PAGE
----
Freshman year I got called fat and decided to make myself invisible. Treated every food as if it an allergy. Lost 30 pounds in 60 days. Told my parents I already ate. Told my friends I was eliminating junk food. Told no one my secret for years.
Gained my weight back then lost it just as quickly. The never ending cycle of starving, binging, purging.
Starving, binging, purging.
Starving, binging, purging.
Nobody notices when I fall off track because disordered eating is only cared about when the victim is skinny enough that you can see the evidence. I have been terrified for four years to speak out for fear nobody would believe me when I told them.
No one expects a bigger girl to not know how to feed herself.
There is something to say about a culture so warped that I get upset by the fact I don't have a stereotypical eating disorder body.
Sometimes I wish it was more obvious, so at least that way they could see how hard I'm trying to be perfect... To fit in.
America, am I not sick enough for you already?
My dad has always wanted me to write more happy poems, but joy has never rolled off my tongue as eloquently as sorrow.
I tried to sit down the other day and write a poem about the before. But after hours of searching my brain, I realized that I don't remember my body as anything other than the desolate, war-torn site it currently is.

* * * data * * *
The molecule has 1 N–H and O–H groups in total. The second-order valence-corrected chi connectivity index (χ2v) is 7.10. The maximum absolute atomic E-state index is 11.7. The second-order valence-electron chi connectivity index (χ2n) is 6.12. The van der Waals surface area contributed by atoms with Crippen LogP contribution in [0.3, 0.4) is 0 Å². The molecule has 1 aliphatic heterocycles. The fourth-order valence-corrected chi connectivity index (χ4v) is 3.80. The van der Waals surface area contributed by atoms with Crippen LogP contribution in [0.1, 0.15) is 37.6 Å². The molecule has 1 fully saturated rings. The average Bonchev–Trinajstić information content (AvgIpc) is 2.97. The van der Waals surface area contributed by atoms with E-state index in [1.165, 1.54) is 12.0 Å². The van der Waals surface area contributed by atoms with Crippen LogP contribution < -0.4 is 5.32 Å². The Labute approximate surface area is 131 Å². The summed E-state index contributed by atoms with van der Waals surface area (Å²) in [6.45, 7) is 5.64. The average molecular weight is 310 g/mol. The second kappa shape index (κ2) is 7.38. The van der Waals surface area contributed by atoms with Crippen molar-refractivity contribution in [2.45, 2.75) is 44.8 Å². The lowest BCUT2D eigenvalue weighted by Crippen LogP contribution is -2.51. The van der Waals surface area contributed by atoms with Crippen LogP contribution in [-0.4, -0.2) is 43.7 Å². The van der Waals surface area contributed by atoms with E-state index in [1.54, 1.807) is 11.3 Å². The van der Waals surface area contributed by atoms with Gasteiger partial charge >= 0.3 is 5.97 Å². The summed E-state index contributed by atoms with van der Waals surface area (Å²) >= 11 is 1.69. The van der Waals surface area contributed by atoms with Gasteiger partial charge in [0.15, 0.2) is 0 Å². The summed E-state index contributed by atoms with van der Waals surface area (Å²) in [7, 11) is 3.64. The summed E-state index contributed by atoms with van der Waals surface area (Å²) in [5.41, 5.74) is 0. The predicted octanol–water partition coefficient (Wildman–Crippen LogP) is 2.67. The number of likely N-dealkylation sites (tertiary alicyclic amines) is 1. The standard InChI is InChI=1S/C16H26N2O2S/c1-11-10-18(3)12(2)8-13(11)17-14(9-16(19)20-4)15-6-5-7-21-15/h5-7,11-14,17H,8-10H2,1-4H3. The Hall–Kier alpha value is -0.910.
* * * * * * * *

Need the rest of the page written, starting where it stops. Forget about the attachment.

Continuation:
I wish I could pinpoint the exact moment the switch was flipped. Go back to the day I woke up unhappy and force myself to go back to bed. I wish I could rewrite history and completely erase the first time I skipped a meal. I'd throw all the laxatives in the garbage. I never would have bought my first razor blade. Or my second. Or my third. I wouldn't have gotten sent to the hospital.
I guess it's true what they say about hindsight being 20/20. It's so much easier for me to look back on it, knowing what I know now.
I know that people didn't suddenly love me more just because I was less to take in. And scars are permanent; they don't fade just because the feelings attached to them do. I also realize that the only thing the hospital stay did was make me more of a burden to my family.